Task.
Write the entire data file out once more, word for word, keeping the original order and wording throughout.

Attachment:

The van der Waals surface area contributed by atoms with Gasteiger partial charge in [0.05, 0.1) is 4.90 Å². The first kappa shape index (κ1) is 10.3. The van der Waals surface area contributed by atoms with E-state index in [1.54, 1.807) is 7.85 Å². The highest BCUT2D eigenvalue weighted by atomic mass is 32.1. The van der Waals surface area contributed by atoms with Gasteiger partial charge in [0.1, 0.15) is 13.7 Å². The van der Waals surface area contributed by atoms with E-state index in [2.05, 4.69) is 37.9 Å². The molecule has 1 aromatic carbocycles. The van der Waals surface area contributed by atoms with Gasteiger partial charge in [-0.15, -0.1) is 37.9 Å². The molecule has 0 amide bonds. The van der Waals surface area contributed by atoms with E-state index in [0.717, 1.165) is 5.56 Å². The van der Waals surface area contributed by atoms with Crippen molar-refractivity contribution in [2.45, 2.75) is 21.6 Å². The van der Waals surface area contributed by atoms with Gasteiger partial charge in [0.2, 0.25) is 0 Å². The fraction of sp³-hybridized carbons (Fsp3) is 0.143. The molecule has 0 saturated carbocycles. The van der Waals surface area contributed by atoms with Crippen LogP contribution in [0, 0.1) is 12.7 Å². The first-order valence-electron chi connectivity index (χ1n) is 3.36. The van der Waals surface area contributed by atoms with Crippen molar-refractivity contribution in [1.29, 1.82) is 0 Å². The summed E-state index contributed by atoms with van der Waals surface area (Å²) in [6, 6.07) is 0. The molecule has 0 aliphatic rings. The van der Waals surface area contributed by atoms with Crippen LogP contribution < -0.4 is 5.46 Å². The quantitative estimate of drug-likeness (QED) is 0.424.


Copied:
The van der Waals surface area contributed by atoms with Gasteiger partial charge in [0.05, 0.1) is 4.90 Å². The first kappa shape index (κ1) is 10.3. The van der Waals surface area contributed by atoms with E-state index in [1.54, 1.807) is 7.85 Å². The highest BCUT2D eigenvalue weighted by atomic mass is 32.1. The van der Waals surface area contributed by atoms with Gasteiger partial charge in [0.1, 0.15) is 13.7 Å². The van der Waals surface area contributed by atoms with E-state index in [2.05, 4.69) is 37.9 Å². The molecule has 1 aromatic carbocycles. The van der Waals surface area contributed by atoms with Gasteiger partial charge in [-0.15, -0.1) is 37.9 Å². The molecule has 0 amide bonds. The van der Waals surface area contributed by atoms with E-state index in [0.717, 1.165) is 5.56 Å². The van der Waals surface area contributed by atoms with Crippen molar-refractivity contribution in [2.45, 2.75) is 21.6 Å². The van der Waals surface area contributed by atoms with Gasteiger partial charge in [0.2, 0.25) is 0 Å². The fraction of sp³-hybridized carbons (Fsp3) is 0.143. The molecule has 0 saturated carbocycles. The van der Waals surface area contributed by atoms with Crippen LogP contribution in [0, 0.1) is 12.7 Å². The first-order valence-electron chi connectivity index (χ1n) is 3.36. The van der Waals surface area contributed by atoms with Crippen molar-refractivity contribution in [1.29, 1.82) is 0 Å². The summed E-state index contributed by atoms with van der Waals surface area (Å²) in [6, 6.07) is 0. The molecule has 0 aliphatic rings. The van der Waals surface area contributed by atoms with Crippen LogP contribution < -0.4 is 5.46 Å². The quantitative estimate of drug-likeness (QED) is 0.424.